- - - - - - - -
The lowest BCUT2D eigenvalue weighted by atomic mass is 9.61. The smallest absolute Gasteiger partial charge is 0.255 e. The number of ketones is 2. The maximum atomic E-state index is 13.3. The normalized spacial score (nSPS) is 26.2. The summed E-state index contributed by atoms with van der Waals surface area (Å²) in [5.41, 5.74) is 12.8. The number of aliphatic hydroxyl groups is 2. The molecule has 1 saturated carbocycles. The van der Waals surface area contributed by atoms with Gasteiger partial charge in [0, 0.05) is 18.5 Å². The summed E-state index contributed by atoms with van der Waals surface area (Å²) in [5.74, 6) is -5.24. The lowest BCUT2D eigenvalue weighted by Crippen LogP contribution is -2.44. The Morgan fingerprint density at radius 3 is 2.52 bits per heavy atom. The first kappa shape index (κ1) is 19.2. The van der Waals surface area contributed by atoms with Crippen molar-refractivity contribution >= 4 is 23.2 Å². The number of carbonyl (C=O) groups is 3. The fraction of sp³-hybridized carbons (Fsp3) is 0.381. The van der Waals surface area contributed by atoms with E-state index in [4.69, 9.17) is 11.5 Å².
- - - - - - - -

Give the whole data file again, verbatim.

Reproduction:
The lowest BCUT2D eigenvalue weighted by atomic mass is 9.61. The smallest absolute Gasteiger partial charge is 0.255 e. The number of ketones is 2. The maximum atomic E-state index is 13.3. The normalized spacial score (nSPS) is 26.2. The summed E-state index contributed by atoms with van der Waals surface area (Å²) in [5.41, 5.74) is 12.8. The number of aliphatic hydroxyl groups is 2. The molecule has 1 saturated carbocycles. The van der Waals surface area contributed by atoms with Gasteiger partial charge in [0, 0.05) is 18.5 Å². The summed E-state index contributed by atoms with van der Waals surface area (Å²) in [5.74, 6) is -5.24. The lowest BCUT2D eigenvalue weighted by Crippen LogP contribution is -2.44. The Morgan fingerprint density at radius 3 is 2.52 bits per heavy atom. The first kappa shape index (κ1) is 19.2. The van der Waals surface area contributed by atoms with Crippen molar-refractivity contribution >= 4 is 23.2 Å². The number of carbonyl (C=O) groups is 3. The fraction of sp³-hybridized carbons (Fsp3) is 0.381. The van der Waals surface area contributed by atoms with E-state index in [4.69, 9.17) is 11.5 Å².